Artwork by Simon Heath - Twitter @SimonHeath1

Artwork by Simon Heath – Twitter @SimonHeath1

To help you decide which versions to buy, here’s the lyrics from the song and an audio sample of the track from our first Radio play on the the Thirst 4 Funk show:

And a radio interview with Salford City Radio:

UPDATE – One person donated £25 to the Hospice via the Bandcamp option – thank you so much.  As I write this update, the song has hit #3000 on Amazon – will it reach #1?  Yes, with your help via purchases, shares, reviews and so on.  Everything helps!!

Screen Shot 2014-07-16 at 00.39.36

Amazon chart score – Buy it now

Paul Mc Cartney

FT Beatles salmon SMALL

Sargent Pepper’s Lonely Asset Management Company …

What can one say about the innovation and creativity skills of a man who composed songs ranging from Eleanor Rigby, The Long and Winding Road, Blackbird to The Frog Song? Let’s start at the beginning:

Beginnings

Paul Mc Cartney was born on 18th June 1942 to parents who were around 40 years old when he arrived. Much of his early life was spent playing on bomb sites on the outskirts of Speke in Liverpool. His father was a jazz musician, playing the trumpet and a self taught pianist. He used to tell Paul “Learn to play the piano – you will get invited to parties”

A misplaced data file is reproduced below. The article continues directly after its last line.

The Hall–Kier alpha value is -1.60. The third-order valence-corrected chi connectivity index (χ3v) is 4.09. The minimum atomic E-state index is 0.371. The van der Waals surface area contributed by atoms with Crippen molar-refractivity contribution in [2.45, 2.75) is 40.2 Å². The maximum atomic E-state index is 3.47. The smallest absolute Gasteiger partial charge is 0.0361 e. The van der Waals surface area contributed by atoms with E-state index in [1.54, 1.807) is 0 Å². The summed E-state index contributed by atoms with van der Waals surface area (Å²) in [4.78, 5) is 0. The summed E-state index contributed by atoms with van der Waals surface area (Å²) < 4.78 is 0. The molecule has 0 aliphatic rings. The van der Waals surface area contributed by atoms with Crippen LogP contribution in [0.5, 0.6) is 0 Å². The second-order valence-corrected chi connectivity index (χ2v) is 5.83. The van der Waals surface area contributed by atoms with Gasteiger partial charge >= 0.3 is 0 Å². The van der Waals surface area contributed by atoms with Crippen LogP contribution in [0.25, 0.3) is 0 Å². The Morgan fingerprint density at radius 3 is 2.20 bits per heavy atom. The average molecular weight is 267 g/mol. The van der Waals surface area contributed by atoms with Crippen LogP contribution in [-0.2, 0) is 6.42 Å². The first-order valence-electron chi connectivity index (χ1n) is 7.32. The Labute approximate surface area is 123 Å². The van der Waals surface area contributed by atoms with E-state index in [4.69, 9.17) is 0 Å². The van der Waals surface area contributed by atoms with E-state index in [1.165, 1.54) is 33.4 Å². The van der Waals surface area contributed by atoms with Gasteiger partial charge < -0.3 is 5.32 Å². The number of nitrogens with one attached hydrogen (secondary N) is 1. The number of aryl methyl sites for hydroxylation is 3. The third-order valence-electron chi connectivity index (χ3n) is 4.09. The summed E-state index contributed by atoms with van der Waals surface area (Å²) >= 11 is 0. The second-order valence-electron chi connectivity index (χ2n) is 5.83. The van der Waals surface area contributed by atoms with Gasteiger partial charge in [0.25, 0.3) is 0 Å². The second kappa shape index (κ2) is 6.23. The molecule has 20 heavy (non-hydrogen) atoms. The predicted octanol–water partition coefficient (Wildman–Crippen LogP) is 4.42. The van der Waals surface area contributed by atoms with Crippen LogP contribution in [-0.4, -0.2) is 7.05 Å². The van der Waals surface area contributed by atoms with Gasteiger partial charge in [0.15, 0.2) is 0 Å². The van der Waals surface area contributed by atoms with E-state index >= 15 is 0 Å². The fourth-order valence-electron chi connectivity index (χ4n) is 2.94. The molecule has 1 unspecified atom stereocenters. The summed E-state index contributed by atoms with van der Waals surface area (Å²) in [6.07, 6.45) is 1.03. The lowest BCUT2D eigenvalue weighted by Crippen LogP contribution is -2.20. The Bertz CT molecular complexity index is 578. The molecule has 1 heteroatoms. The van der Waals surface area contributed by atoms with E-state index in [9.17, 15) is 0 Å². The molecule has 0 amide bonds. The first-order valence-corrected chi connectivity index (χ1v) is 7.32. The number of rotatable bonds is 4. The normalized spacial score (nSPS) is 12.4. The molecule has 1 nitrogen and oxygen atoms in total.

LIverpool around the time of Paul Mc Cartney's birth

Liverpool around the time of Paul Mc Cartney’s birth

One of the most important elements of the bond between Lennon and Mc Cartney was the fact that both of them had lost their mothers early on in their lives. A partnership needs a bond and early childhood experiences are frequently very powerful in this respect. Other examples include Simon and Garfunkel and Mick Jagger and Keith Richard, who were childhood classmates. All proof positive that you really just need “A little help from your friends” …

Help - The Beatles as represented by Corporate Artist Simon Heath - Twitter @simonheath1

Help!! – The Beatles as represented by Consulting Artist and friend Simon Heath – Twitter @simonheath1

Creative Tension

It is reckoned that Lennon and Mc Cartney were quite different personalities. See an assessment of the Fab Four’s Myers Briggs types. There is of course some disagreement as to where each of them sit as (a) your type varies over time and (b) it’s rather difficult to assess John and George these days … :-( Some argue that John Lennon was an ENTP, which is my own type – a rare breed. In any case, it’s interesting to note that all of The Beatles occupied essentially minority types, especially George Harrison who conceived of the idea to produce large scale concerts to highlight world poverty issues long before Bob Geldof got on the case with Live Aid etc.